Economically, there was some quite considerable reform achieved within the Union over the period from 1800-1921. The Land Acts can be seen as a success; however, how much these small successes can be attributed to Constitutional Nationalism is questionable. Certainly the motivation for the first land act is difficult to link conclusively to Constitutional nationalism – although a tenants’ rights movement had been established in the 1850s in the form of the All Ireland Tenants League, it had long since disintegrated, and there were evidently other incentives for Gladstone to introduce reform in Ireland. The revolutionary nationalist fenians had started to carry out attacks on the English mainland and Gladstone had further motivation in the form of the potential political advantages that reform could bring – he could use it as a means of reuniting the liberal party as well as appealing to the large numbers of people who had been enfranchised by the 1867 Reform Act – Irish church reform as he promised in the 1868 General Election would appeal not only to Roman Catholics but also to non conformists and many working men throughout Great Britain.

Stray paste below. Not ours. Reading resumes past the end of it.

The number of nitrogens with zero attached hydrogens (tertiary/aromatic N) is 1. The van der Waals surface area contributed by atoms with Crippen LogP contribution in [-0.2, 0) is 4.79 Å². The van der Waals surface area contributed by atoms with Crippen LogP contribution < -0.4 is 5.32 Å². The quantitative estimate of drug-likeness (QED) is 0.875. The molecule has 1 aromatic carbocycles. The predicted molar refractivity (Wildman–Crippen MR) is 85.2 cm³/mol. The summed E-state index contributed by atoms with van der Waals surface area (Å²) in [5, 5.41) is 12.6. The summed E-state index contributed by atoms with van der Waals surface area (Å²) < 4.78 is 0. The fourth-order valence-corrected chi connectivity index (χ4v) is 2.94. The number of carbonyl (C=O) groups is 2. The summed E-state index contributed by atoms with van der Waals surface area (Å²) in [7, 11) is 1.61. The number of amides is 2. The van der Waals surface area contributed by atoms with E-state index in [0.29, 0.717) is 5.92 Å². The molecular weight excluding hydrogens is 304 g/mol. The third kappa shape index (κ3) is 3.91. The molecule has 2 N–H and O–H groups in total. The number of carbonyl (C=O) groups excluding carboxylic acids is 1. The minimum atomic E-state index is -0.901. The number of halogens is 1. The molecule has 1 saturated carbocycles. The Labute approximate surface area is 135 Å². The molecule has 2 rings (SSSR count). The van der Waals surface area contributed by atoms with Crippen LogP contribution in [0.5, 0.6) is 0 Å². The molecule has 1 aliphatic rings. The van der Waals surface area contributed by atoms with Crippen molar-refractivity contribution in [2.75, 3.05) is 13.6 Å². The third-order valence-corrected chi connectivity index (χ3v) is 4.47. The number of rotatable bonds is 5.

Therefore it is evident that the First Land Act of 1870 cannot be attributed as a success for Constitutional Nationalism. However, the second land act can be seen as an achievement of Constitutional Nationalism; The Irish National Land League, formed by Davitt in 1879 and of which Parnell was president had widespread campaigning for the ‘3 Fs’ – Fair Rents, Fixed Tenure and Free Sale, via relatively constitutional methods such as boycotts and propaganda. Parnell also tried to disassociate the movement from the more violent activity that was taking place in Ireland. However, the extent to which the movement as whole can be called ‘constitutional’ nationalism is doubtful – the movement arose from the new departure, combining constitutional nationalism, revolutionary nationalism and agrarian radicalism, and throughout the campaign various violent outrages somewhat distanced the movement from the ‘constitutional’ label.